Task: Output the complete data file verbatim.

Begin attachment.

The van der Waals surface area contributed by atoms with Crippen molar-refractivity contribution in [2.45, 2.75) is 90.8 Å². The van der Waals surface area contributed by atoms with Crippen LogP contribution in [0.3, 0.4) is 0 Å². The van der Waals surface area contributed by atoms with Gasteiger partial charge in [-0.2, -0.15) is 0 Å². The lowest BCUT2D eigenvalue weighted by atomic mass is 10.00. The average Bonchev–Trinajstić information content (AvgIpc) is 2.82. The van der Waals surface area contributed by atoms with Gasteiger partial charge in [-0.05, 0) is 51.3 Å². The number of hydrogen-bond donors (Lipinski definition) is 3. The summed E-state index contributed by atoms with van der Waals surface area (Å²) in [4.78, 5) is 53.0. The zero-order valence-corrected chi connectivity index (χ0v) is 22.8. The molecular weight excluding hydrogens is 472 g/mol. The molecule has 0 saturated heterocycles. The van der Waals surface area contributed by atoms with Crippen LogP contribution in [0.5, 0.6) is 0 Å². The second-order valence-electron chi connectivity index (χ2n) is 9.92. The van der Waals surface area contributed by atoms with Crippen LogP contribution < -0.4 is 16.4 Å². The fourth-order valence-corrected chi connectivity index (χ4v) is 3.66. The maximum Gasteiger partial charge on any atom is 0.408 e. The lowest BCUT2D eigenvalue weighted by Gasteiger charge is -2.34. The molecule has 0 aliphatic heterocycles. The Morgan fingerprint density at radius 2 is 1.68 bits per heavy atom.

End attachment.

The van der Waals surface area contributed by atoms with Crippen molar-refractivity contribution in [2.45, 2.75) is 90.8 Å². The van der Waals surface area contributed by atoms with Crippen LogP contribution in [0.3, 0.4) is 0 Å². The van der Waals surface area contributed by atoms with Gasteiger partial charge in [-0.2, -0.15) is 0 Å². The lowest BCUT2D eigenvalue weighted by atomic mass is 10.00. The average Bonchev–Trinajstić information content (AvgIpc) is 2.82. The van der Waals surface area contributed by atoms with Gasteiger partial charge in [-0.05, 0) is 51.3 Å². The number of hydrogen-bond donors (Lipinski definition) is 3. The summed E-state index contributed by atoms with van der Waals surface area (Å²) in [4.78, 5) is 53.0. The zero-order valence-corrected chi connectivity index (χ0v) is 22.8. The molecular weight excluding hydrogens is 472 g/mol. The molecule has 0 saturated heterocycles. The van der Waals surface area contributed by atoms with Crippen LogP contribution in [0.5, 0.6) is 0 Å². The second-order valence-electron chi connectivity index (χ2n) is 9.92. The van der Waals surface area contributed by atoms with Crippen LogP contribution < -0.4 is 16.4 Å². The fourth-order valence-corrected chi connectivity index (χ4v) is 3.66. The maximum Gasteiger partial charge on any atom is 0.408 e. The lowest BCUT2D eigenvalue weighted by Gasteiger charge is -2.34. The molecule has 0 aliphatic heterocycles. The Morgan fingerprint density at radius 2 is 1.68 bits per heavy atom.